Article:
Mugabe the odd one out at UN oceans summit

It is increasingly becoming undeniable that Zimbabwe is now in the clutches of a fully-fledged climate change scourge. The rains have been coming late, with their patterns unpredictable and often resulting in heavy flooding; there have been successive droughts; the winters have been too cold and the summers are now too hot, characterised by heat waves, among a host of other climatic changes that have left the country more vulnerable than before. There is no doubt the country is in a fix due to this atmospheric phenomenon. In the face of such challenges, many would like to know what the government is doing with regards to efforts to help safeguard the majority of the citizens from the drastic adverse impacts of climate change — besides the country's president and his usual large delegations of senior government officials attending climate change summits. Attending such summits is one thing and putting in place measures to help reduce the impact of the scourge is another. There is no use in the country continually attending such gatherings if the proposed solutions are not implemented back home. In this article, we seek to prove beyond doubt that the government of Zimbabwe is not in the least bothered by climate change.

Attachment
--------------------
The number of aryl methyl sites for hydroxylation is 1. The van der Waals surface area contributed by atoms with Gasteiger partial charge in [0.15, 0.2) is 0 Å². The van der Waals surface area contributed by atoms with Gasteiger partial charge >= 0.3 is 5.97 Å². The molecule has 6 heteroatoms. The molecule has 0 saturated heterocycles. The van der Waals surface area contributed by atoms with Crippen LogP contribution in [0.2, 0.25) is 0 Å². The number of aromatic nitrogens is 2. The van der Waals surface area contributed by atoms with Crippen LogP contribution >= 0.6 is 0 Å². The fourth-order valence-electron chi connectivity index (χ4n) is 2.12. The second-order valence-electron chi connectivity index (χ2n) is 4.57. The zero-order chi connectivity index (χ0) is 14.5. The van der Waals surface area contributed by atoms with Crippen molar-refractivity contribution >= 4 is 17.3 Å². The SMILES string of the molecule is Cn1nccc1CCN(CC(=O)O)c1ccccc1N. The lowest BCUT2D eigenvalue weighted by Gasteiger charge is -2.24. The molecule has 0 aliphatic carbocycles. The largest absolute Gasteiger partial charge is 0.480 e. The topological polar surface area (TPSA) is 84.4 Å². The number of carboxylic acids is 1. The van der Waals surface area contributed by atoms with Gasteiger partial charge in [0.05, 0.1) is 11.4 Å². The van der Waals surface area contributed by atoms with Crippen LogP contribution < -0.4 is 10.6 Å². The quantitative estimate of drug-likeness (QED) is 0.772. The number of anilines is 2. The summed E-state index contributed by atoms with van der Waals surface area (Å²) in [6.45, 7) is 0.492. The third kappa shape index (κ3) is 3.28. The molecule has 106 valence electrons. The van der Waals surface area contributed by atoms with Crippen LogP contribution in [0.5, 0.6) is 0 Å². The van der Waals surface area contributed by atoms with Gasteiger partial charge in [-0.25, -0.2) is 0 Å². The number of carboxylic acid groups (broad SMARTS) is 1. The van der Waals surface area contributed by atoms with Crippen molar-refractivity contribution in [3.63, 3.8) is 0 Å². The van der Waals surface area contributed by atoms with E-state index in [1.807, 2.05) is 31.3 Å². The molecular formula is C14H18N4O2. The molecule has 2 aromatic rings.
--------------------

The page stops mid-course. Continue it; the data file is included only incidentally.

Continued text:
Gregg Carlstrom


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